Pay TV giant Sky has just pulled the handbrake on its online sports service Fan Pass, as it nearly doubles fees and removes daily and weekly options.
A little over two years after the launch of Fan Pass, its unbundled sports package, Sky TV looks like it’s actively trying to destroy the service with a round of access changes and price hikes rendering it essentially the same price as a full terrestrial MySky subscription.
As of May 24 – tellingly a week out from the Lions series kickoff – the service will cease to be available as a day or week pass, and the monthly cost will almost double, from $55.99 to $99.99. That’s $20 more than basic Sky with the Sky Sports package.
Subscribers were emailed this afternoon, reported the NBR’s Chris Keall, and have responded with predictable fury on social media. The move suggests that too many of its customers were cutting the satellite TV cord and buying sports event-by-event for the company to bear. Yet while there might be short-term wins for Sky as desperate All Blacks fans either pay for a lengthy package, or resubscribe to the satellite service, the long-term implications are bleak.
While all legacy media companies are in various stages of pivoting to meet the future, Sky appears to have frozen halfway round and decided to turn back. And while there is likely to be a sugar rush of revenue, perhaps the reason the market has sent its shares up 2% since word of the email became public, the move has a funereal quality, too.
It seems to be saying to customers that it doesn’t want to sell them content online – an arena it has found difficult both philosophically and technically for years – and will instead obstinately stick to the distribution method it came into the world with three decades ago.
The move is understandable in some ways – sports rights are phenomenally costly, with competition for rights packages coming from venture-funded startups like Rugby Pass (which offers all rugby and league competitions online for around NZ$20 per month, and which – disclosure – is a Spinoff custom client) and newly content-hungry telcos alike. Yet with it Sky seems to be saying that the online battle is not one it wishes to join, instead attempting to use price as a weapon to force potential customers to revert to pre-internet behaviour patterns.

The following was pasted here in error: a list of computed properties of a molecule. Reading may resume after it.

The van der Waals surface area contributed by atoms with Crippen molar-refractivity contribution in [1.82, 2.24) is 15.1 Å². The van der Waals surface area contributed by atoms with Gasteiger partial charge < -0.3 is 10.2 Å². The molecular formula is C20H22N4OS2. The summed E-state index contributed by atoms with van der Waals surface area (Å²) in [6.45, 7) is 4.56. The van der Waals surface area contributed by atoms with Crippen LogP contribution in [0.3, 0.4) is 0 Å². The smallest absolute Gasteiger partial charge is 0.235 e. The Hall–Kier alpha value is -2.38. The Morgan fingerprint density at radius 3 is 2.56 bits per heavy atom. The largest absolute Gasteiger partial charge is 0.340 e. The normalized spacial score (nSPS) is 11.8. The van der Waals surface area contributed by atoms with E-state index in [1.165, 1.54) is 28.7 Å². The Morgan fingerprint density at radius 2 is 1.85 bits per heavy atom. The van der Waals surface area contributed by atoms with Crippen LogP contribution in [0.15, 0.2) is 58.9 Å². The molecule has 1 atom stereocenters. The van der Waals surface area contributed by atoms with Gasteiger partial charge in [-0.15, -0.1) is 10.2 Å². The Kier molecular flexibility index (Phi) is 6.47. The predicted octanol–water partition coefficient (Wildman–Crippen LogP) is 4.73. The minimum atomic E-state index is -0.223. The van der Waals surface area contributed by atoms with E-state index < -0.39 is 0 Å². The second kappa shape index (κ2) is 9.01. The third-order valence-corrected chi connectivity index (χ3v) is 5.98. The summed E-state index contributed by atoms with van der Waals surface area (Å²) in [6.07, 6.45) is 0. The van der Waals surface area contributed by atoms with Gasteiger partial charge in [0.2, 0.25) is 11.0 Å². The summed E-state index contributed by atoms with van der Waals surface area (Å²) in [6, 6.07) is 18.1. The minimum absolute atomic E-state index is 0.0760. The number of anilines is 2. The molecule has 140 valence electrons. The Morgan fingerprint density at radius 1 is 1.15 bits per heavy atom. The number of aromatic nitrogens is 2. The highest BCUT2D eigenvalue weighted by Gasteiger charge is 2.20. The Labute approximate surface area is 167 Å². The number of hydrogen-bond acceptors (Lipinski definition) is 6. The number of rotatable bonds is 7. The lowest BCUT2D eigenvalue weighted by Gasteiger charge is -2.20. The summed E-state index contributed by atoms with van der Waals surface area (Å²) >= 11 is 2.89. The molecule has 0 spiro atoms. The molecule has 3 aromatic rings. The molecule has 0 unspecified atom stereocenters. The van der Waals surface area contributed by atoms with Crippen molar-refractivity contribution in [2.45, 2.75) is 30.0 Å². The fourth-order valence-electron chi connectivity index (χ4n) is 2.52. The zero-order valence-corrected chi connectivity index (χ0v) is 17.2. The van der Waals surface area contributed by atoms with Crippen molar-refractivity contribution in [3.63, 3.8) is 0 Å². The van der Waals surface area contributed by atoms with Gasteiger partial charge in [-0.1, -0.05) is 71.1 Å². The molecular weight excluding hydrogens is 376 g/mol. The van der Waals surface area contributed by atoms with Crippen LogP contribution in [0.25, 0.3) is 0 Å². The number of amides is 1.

Unfortunately for Sky, while its online competitors are far leaner to operate and thus offer cheaper services, it’s not just price driving the move. The customer experience of watching whatever, wherever and whenever you want on any device with a slick accessible interface is a huge part of the appeal. And no amount of price-ratcheting will change that.
The sports organisations, particularly rugby, that have become dependent on Sky revenue might be applauding the defence of the value of their product, and are likely to have been consulted. And it’s undeniable that Sky has done extraordinary things for sports of many stripes in New Zealand on the revenue front, and that screening them is an incredibly expensive exercise in any number of ways. Yet any rights-holder applauding seems shortsighted. If you fence pay TV sports off from younger demographics for long enough people will simply lose interest, and head for more accessible sports in this globalised market, or away from sports entirely. Dwindling rugby crowds suggest this is already happening in New Zealand.
There is a chance this a purely mercenary move to capitalise on the Lions tour, one which will be quietly rolled back after the rugby season finishes in November. But if it is what it presents as – a bigger retrenchment from the internet itself – then it looks like Sky essentially admitting defeat. That it is committing to the steady maintenance of its existing ageing customer base, rather than investing in the more difficult – yet existentially essential – task of building a future-proofed business online.